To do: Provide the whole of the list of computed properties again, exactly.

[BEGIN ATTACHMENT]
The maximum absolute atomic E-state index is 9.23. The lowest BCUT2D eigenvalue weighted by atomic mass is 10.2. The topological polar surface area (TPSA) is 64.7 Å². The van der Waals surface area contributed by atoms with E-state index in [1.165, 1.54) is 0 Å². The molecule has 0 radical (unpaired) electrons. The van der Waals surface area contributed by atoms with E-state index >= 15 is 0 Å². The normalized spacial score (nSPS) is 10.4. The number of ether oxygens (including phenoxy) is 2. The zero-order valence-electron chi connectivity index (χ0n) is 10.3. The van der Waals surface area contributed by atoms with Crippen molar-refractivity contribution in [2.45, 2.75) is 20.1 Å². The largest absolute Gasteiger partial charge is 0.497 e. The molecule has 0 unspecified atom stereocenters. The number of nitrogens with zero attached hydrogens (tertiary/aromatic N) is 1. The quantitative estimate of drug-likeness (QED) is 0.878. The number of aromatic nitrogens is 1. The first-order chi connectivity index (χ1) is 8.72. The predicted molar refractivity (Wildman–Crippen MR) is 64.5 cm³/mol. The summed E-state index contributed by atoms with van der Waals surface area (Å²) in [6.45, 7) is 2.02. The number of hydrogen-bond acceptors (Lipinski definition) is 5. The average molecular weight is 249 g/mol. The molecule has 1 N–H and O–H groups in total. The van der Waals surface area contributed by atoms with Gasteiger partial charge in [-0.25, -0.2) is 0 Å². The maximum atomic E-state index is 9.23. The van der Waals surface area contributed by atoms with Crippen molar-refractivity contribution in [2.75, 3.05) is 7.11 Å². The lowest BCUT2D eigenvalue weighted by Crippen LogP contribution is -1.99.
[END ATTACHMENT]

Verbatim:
The maximum absolute atomic E-state index is 9.23. The lowest BCUT2D eigenvalue weighted by atomic mass is 10.2. The topological polar surface area (TPSA) is 64.7 Å². The van der Waals surface area contributed by atoms with E-state index in [1.165, 1.54) is 0 Å². The molecule has 0 radical (unpaired) electrons. The van der Waals surface area contributed by atoms with E-state index >= 15 is 0 Å². The normalized spacial score (nSPS) is 10.4. The number of ether oxygens (including phenoxy) is 2. The zero-order valence-electron chi connectivity index (χ0n) is 10.3. The van der Waals surface area contributed by atoms with Crippen molar-refractivity contribution in [2.45, 2.75) is 20.1 Å². The largest absolute Gasteiger partial charge is 0.497 e. The molecule has 0 unspecified atom stereocenters. The number of nitrogens with zero attached hydrogens (tertiary/aromatic N) is 1. The quantitative estimate of drug-likeness (QED) is 0.878. The number of aromatic nitrogens is 1. The first-order chi connectivity index (χ1) is 8.72. The predicted molar refractivity (Wildman–Crippen MR) is 64.5 cm³/mol. The summed E-state index contributed by atoms with van der Waals surface area (Å²) in [6.45, 7) is 2.02. The number of hydrogen-bond acceptors (Lipinski definition) is 5. The average molecular weight is 249 g/mol. The molecule has 1 N–H and O–H groups in total. The van der Waals surface area contributed by atoms with Gasteiger partial charge in [-0.25, -0.2) is 0 Å². The maximum atomic E-state index is 9.23. The van der Waals surface area contributed by atoms with Crippen molar-refractivity contribution in [2.75, 3.05) is 7.11 Å². The lowest BCUT2D eigenvalue weighted by Crippen LogP contribution is -1.99.